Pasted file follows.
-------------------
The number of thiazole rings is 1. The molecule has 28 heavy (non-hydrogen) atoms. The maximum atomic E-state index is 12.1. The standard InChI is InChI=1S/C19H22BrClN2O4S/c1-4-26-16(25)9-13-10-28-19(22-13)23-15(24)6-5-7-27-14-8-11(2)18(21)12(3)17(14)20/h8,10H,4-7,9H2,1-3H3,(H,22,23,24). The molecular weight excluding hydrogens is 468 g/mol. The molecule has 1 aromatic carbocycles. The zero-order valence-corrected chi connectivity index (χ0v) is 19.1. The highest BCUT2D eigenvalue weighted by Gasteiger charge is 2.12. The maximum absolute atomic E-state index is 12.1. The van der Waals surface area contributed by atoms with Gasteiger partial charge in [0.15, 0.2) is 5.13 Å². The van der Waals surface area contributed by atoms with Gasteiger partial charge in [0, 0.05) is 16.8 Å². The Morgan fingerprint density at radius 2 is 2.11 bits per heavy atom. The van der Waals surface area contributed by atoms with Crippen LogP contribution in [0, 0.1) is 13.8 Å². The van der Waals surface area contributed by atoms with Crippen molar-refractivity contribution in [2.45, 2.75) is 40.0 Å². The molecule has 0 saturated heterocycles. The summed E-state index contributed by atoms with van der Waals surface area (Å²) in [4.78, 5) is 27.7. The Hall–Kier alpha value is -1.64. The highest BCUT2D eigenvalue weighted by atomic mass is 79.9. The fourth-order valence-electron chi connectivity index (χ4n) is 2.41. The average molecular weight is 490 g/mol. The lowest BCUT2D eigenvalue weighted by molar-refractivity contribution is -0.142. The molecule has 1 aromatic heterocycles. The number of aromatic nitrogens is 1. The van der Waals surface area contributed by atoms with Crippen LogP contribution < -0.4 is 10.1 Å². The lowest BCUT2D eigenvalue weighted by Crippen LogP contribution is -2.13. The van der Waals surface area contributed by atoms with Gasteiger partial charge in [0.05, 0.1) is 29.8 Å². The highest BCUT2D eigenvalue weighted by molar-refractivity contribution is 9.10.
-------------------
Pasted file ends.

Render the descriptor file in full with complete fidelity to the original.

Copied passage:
The number of thiazole rings is 1. The molecule has 28 heavy (non-hydrogen) atoms. The maximum atomic E-state index is 12.1. The standard InChI is InChI=1S/C19H22BrClN2O4S/c1-4-26-16(25)9-13-10-28-19(22-13)23-15(24)6-5-7-27-14-8-11(2)18(21)12(3)17(14)20/h8,10H,4-7,9H2,1-3H3,(H,22,23,24). The molecular weight excluding hydrogens is 468 g/mol. The molecule has 1 aromatic carbocycles. The zero-order valence-corrected chi connectivity index (χ0v) is 19.1. The highest BCUT2D eigenvalue weighted by Gasteiger charge is 2.12. The maximum absolute atomic E-state index is 12.1. The van der Waals surface area contributed by atoms with Gasteiger partial charge in [0.15, 0.2) is 5.13 Å². The van der Waals surface area contributed by atoms with Gasteiger partial charge in [0, 0.05) is 16.8 Å². The Morgan fingerprint density at radius 2 is 2.11 bits per heavy atom. The van der Waals surface area contributed by atoms with Crippen LogP contribution in [0, 0.1) is 13.8 Å². The van der Waals surface area contributed by atoms with Crippen molar-refractivity contribution in [2.45, 2.75) is 40.0 Å². The molecule has 0 saturated heterocycles. The summed E-state index contributed by atoms with van der Waals surface area (Å²) in [4.78, 5) is 27.7. The Hall–Kier alpha value is -1.64. The highest BCUT2D eigenvalue weighted by atomic mass is 79.9. The fourth-order valence-electron chi connectivity index (χ4n) is 2.41. The average molecular weight is 490 g/mol. The lowest BCUT2D eigenvalue weighted by molar-refractivity contribution is -0.142. The molecule has 1 aromatic heterocycles. The number of aromatic nitrogens is 1. The van der Waals surface area contributed by atoms with Crippen LogP contribution < -0.4 is 10.1 Å². The lowest BCUT2D eigenvalue weighted by Crippen LogP contribution is -2.13. The van der Waals surface area contributed by atoms with Gasteiger partial charge in [0.05, 0.1) is 29.8 Å². The highest BCUT2D eigenvalue weighted by molar-refractivity contribution is 9.10.